I’ve just done a Google News search and only Piers Akerman seems to have managed a derisory mention of Smith’s comments on the matter. And why am I not surprised that Akerman doesn’t mention that it was the Howard government that introduced our current system of military justice?

  10. Ken Parish says:

    Michelle Grattan criticised Abbott’s performance in today’s Fairfax press, but it was fairly muted and half-hearted as opposed to the forthright condemnation it merits:

    There is a lot of populist passion surrounding these charges but, tempting as it might be to a no-holds-barred Opposition Leader, the principles involved are too important to take cheap political advantage of it.

  11. Nicholas Gruen says:

    Half hearted alright.

    These people wouldn’t notice a political principle if they fell over one. They are, after all, political commentators, and to paraphrase Lady Bracknell about statisticians, they are sent for our guidance.

  12. Gummo Trotsky says:

    …the debate has turned into a test of whether Abbott can position the opposition so that it looks bipartisan but with something constructive to add.

    In other words, Tony’s cactus.

  13. Tel says:

    People putting themselves forward as strong ultra-conservative supporters of law and order, are almost universally the same people who have absolutely no respect for due process or any court system.

    Although this might sound a bit inconsistent, it actually makes sense from the point of view of a Feudal Monarchy. The belief is that justice should be swift and singular, people are to be considered guilty the moment they are accused, and all powers should be concentrated into the hands of a small number of people. Thus, it is completely consistent that they also demand more powers for police to make on the spot decisions, they prefer mandatory sentencing to reduce the ability of judges to apply any nuance, and they believe that the soldier on the spot gets the final decision of life and death without any accountability.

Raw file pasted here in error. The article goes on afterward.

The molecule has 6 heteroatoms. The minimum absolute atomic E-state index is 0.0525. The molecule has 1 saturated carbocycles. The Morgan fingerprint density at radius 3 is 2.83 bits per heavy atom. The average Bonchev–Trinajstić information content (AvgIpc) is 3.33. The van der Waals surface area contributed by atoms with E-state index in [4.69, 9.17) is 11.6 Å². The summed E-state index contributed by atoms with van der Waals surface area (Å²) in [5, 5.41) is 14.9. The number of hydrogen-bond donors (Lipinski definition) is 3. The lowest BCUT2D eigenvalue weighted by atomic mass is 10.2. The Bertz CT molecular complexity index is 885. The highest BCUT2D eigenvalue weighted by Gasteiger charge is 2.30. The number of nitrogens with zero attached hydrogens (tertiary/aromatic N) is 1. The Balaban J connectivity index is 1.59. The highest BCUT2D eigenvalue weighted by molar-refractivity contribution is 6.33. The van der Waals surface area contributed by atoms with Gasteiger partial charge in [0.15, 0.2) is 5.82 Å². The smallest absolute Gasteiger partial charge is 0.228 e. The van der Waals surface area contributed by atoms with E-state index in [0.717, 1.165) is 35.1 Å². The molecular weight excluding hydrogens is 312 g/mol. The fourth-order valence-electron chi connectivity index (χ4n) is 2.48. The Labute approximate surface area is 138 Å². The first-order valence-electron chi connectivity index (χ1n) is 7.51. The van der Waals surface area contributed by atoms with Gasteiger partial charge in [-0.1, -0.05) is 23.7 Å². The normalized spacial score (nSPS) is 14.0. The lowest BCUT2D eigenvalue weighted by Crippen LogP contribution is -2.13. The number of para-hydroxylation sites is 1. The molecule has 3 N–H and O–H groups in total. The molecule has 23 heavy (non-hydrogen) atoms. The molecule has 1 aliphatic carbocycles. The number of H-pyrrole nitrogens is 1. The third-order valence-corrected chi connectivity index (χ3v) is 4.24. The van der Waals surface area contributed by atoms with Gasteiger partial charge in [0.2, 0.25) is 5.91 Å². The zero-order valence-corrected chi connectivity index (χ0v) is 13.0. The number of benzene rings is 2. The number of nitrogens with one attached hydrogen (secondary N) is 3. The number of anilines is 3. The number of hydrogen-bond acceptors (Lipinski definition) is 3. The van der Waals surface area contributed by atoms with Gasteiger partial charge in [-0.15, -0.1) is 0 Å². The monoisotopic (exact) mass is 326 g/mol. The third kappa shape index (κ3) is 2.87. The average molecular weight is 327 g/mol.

When you hear, “strong supporter of law and order”, it does not mean a supporter of a criminal justice system in the modern sense, it means Feudal justice, the unquestioned rule of the strong.

    By the way, Andrew Bolt has been moaning that this court case might turn into a “fact finding mission”, and I have to wonder why he thinks it’s a bad idea for a court to waste time with findings of fact. People like Andrew Bolt seem to genuinely believe that the only purpose of a court is to go straight to the sentencing.

  14. Ken Parish says:

    Like Gummo I had a go at Googling to verify Homer’s assertion that the journo who broke the story that Abbott had refused Gillard’s invitation to Afghanistan did not get the story from the government. I failed. But luckily Peter Hartcher has helped us out:

    But the reporter who broke the story, Coorey, says that ”the government didn’t give me the information”.

    Accordingly I’ll strike out my initial criticism of Gillard for tackiness. It appears that the unprincipled conduct here is wholly that of Abbott and the Coalition in politicising Australia’s military involvement in Afghanistan in an utterly dishonest and irresponsible manner.